This story was published more than 2 years ago.
Germany's latest gambling treaty looks to be defeated after two of the country's 16 states voted against the measure.
The Western European nation voted in March to approve of a State Treaty on Gambling, which would take effect next year and put into place various gambling rules. The measure needed to be passed by the legislatures of each of the states and fell two states short. The states of Schleswig-Holstein and North Rhine-Westphalia voted against the treaty, causing it to fall apart.
Schleswig-Holstein has its own licensing for online betting, and has a run afoul of Germany's laws since as they offer casino and poker betting. The country's lack of gambling regulation means that the country doesn't see any benefit, as its inclusion in the European Union means that sites operating legally in the Union can offer their games to German punters.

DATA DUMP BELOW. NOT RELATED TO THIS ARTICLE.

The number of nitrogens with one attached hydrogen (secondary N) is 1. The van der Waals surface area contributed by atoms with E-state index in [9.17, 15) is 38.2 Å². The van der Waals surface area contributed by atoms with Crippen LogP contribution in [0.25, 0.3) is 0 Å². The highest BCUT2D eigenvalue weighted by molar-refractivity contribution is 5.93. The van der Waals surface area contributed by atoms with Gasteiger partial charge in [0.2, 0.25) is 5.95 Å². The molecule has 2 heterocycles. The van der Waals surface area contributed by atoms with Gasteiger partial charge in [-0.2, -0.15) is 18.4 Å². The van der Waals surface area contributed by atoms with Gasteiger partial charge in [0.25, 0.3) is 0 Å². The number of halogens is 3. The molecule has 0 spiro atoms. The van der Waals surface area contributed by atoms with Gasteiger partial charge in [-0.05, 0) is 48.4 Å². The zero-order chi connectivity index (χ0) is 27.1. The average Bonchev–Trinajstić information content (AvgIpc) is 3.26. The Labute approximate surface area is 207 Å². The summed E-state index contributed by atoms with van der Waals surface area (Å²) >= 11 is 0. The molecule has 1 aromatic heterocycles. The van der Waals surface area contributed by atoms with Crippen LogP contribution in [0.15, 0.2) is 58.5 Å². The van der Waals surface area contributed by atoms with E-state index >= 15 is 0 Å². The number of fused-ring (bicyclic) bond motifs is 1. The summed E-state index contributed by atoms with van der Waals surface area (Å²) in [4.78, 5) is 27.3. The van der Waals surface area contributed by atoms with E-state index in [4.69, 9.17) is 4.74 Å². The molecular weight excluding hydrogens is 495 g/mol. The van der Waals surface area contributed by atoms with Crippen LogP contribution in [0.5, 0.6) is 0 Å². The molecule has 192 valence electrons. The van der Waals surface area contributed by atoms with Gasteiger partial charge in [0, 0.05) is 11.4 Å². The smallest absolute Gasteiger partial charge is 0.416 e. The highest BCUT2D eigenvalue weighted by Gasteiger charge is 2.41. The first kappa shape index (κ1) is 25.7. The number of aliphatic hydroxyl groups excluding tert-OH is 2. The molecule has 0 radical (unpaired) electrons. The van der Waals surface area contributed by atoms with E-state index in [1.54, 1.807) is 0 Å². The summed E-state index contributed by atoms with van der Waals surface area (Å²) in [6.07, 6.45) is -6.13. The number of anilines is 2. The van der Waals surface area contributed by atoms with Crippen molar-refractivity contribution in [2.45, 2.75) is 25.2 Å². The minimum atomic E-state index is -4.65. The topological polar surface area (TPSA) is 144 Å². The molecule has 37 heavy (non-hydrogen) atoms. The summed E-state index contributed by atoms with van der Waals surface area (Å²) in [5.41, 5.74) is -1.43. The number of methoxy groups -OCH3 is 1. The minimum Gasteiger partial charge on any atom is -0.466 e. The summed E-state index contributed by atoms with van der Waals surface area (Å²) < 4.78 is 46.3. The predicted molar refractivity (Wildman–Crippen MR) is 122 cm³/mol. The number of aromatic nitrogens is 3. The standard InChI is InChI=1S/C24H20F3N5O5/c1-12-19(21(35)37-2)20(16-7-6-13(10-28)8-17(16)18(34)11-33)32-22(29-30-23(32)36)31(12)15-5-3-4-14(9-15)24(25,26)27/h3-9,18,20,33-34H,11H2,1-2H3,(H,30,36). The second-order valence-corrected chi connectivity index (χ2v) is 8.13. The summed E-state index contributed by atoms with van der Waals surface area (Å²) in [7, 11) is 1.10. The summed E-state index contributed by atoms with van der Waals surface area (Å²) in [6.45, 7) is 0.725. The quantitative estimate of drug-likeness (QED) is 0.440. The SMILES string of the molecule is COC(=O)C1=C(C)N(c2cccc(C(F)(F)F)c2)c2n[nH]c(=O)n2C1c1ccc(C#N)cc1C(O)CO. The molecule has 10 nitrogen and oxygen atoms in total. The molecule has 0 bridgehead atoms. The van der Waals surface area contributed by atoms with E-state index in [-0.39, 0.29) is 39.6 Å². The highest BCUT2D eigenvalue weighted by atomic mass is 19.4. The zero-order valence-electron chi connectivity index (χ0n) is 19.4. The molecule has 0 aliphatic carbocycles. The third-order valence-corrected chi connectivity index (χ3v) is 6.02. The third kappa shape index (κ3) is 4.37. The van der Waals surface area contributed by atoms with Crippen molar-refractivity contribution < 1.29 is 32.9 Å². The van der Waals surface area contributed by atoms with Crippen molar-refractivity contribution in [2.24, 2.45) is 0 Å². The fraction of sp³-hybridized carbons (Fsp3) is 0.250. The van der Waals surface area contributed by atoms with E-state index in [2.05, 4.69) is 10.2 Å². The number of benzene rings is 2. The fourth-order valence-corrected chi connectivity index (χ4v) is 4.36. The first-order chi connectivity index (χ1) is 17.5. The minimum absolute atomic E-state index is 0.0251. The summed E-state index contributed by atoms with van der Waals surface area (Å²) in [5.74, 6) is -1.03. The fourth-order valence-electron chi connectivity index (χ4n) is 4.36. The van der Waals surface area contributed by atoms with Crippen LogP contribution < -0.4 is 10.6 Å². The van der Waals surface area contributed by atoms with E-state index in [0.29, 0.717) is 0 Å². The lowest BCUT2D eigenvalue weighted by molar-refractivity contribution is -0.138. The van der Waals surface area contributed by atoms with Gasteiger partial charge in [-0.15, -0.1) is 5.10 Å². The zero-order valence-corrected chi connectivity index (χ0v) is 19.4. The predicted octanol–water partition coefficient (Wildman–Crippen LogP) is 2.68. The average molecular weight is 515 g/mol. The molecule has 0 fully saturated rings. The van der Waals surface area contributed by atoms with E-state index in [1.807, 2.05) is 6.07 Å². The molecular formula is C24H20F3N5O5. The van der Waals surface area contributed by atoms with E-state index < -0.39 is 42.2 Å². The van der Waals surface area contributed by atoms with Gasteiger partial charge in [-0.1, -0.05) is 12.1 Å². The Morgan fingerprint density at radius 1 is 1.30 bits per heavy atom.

The lack of consensus will throw German politicians back to the drawing table as they look to pass something more substantial and long-lasting for their citizens.
We'll add more stories as we learn more about the country's push for regulation.